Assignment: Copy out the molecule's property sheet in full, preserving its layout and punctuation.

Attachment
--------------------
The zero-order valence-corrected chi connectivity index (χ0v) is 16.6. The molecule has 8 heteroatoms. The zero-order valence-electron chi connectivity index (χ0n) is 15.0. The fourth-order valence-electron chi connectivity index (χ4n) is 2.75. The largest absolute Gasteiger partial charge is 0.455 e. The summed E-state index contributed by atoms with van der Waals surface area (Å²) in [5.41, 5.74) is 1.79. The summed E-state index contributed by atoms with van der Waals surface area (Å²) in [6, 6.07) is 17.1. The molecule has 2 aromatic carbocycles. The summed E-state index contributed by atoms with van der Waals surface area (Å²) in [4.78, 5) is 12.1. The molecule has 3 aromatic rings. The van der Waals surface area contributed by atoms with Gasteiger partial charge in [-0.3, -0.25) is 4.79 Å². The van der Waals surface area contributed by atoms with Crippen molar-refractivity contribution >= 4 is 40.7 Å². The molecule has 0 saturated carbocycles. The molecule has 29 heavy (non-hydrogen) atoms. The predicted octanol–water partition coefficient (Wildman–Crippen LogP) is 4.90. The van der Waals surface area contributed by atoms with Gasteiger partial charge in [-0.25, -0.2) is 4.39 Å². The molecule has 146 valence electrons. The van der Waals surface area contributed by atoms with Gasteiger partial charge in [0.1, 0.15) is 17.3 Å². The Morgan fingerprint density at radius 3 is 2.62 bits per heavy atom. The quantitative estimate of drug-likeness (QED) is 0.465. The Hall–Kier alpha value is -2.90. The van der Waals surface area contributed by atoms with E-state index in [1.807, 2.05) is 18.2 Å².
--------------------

The zero-order valence-corrected chi connectivity index (χ0v) is 16.6. The molecule has 8 heteroatoms. The zero-order valence-electron chi connectivity index (χ0n) is 15.0. The fourth-order valence-electron chi connectivity index (χ4n) is 2.75. The largest absolute Gasteiger partial charge is 0.455 e. The summed E-state index contributed by atoms with van der Waals surface area (Å²) in [5.41, 5.74) is 1.79. The summed E-state index contributed by atoms with van der Waals surface area (Å²) in [6, 6.07) is 17.1. The molecule has 2 aromatic carbocycles. The summed E-state index contributed by atoms with van der Waals surface area (Å²) in [4.78, 5) is 12.1. The molecule has 3 aromatic rings. The van der Waals surface area contributed by atoms with Gasteiger partial charge in [-0.3, -0.25) is 4.79 Å². The van der Waals surface area contributed by atoms with Crippen molar-refractivity contribution >= 4 is 40.7 Å². The molecule has 0 saturated carbocycles. The molecule has 29 heavy (non-hydrogen) atoms. The predicted octanol–water partition coefficient (Wildman–Crippen LogP) is 4.90. The van der Waals surface area contributed by atoms with Gasteiger partial charge in [-0.25, -0.2) is 4.39 Å². The molecule has 146 valence electrons. The van der Waals surface area contributed by atoms with Gasteiger partial charge in [0.1, 0.15) is 17.3 Å². The Morgan fingerprint density at radius 3 is 2.62 bits per heavy atom. The quantitative estimate of drug-likeness (QED) is 0.465. The Hall–Kier alpha value is -2.90. The van der Waals surface area contributed by atoms with E-state index in [1.807, 2.05) is 18.2 Å².